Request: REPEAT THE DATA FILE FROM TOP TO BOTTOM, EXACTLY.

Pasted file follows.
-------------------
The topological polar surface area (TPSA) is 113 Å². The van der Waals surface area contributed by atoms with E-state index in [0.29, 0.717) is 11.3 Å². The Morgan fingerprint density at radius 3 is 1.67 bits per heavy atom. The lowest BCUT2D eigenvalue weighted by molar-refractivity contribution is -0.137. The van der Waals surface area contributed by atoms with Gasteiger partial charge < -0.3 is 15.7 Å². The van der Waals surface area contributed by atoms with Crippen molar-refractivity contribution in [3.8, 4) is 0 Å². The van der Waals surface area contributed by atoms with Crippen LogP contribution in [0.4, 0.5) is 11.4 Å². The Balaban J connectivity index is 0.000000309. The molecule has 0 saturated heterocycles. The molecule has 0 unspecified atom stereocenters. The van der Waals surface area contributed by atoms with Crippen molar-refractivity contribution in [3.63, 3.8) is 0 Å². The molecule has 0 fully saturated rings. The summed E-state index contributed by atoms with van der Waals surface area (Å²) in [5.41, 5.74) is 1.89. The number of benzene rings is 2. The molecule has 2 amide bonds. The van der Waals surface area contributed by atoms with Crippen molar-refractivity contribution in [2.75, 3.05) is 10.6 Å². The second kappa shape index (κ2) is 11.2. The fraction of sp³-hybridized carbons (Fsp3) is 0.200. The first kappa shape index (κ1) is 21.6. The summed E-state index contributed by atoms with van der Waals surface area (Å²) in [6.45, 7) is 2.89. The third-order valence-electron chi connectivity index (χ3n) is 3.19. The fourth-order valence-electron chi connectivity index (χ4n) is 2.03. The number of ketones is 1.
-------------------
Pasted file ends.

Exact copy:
The topological polar surface area (TPSA) is 113 Å². The van der Waals surface area contributed by atoms with E-state index in [0.29, 0.717) is 11.3 Å². The Morgan fingerprint density at radius 3 is 1.67 bits per heavy atom. The lowest BCUT2D eigenvalue weighted by molar-refractivity contribution is -0.137. The van der Waals surface area contributed by atoms with Gasteiger partial charge < -0.3 is 15.7 Å². The van der Waals surface area contributed by atoms with Crippen molar-refractivity contribution in [3.8, 4) is 0 Å². The van der Waals surface area contributed by atoms with Crippen LogP contribution in [0.4, 0.5) is 11.4 Å². The Balaban J connectivity index is 0.000000309. The molecule has 0 saturated heterocycles. The molecule has 0 unspecified atom stereocenters. The van der Waals surface area contributed by atoms with Crippen molar-refractivity contribution in [3.63, 3.8) is 0 Å². The molecule has 0 fully saturated rings. The summed E-state index contributed by atoms with van der Waals surface area (Å²) in [5.41, 5.74) is 1.89. The number of benzene rings is 2. The molecule has 2 amide bonds. The van der Waals surface area contributed by atoms with Crippen molar-refractivity contribution in [2.75, 3.05) is 10.6 Å². The second kappa shape index (κ2) is 11.2. The fraction of sp³-hybridized carbons (Fsp3) is 0.200. The first kappa shape index (κ1) is 21.6. The summed E-state index contributed by atoms with van der Waals surface area (Å²) in [6.45, 7) is 2.89. The third-order valence-electron chi connectivity index (χ3n) is 3.19. The fourth-order valence-electron chi connectivity index (χ4n) is 2.03. The number of ketones is 1.